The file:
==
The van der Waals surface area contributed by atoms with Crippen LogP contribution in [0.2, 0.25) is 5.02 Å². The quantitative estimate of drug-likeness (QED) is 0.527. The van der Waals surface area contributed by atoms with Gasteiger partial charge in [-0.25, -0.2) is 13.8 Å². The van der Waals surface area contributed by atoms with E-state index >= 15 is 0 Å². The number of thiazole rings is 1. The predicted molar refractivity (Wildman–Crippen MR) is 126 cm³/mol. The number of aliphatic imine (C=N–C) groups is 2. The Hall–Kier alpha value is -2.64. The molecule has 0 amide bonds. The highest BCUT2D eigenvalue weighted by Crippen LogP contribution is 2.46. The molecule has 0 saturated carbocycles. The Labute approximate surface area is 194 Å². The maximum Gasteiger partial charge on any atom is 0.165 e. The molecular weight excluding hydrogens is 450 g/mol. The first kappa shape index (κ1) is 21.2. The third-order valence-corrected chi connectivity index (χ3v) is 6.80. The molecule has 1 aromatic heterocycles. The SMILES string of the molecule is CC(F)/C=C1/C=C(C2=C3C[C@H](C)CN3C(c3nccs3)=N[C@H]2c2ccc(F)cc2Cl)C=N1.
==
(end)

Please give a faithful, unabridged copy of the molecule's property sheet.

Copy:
The van der Waals surface area contributed by atoms with Crippen LogP contribution in [0.2, 0.25) is 5.02 Å². The quantitative estimate of drug-likeness (QED) is 0.527. The van der Waals surface area contributed by atoms with Gasteiger partial charge in [-0.25, -0.2) is 13.8 Å². The van der Waals surface area contributed by atoms with E-state index >= 15 is 0 Å². The number of thiazole rings is 1. The predicted molar refractivity (Wildman–Crippen MR) is 126 cm³/mol. The number of aliphatic imine (C=N–C) groups is 2. The Hall–Kier alpha value is -2.64. The molecule has 0 amide bonds. The highest BCUT2D eigenvalue weighted by Crippen LogP contribution is 2.46. The molecule has 0 saturated carbocycles. The Labute approximate surface area is 194 Å². The maximum Gasteiger partial charge on any atom is 0.165 e. The molecular weight excluding hydrogens is 450 g/mol. The first kappa shape index (κ1) is 21.2. The third-order valence-corrected chi connectivity index (χ3v) is 6.80. The molecule has 1 aromatic heterocycles. The SMILES string of the molecule is CC(F)/C=C1/C=C(C2=C3C[C@H](C)CN3C(c3nccs3)=N[C@H]2c2ccc(F)cc2Cl)C=N1.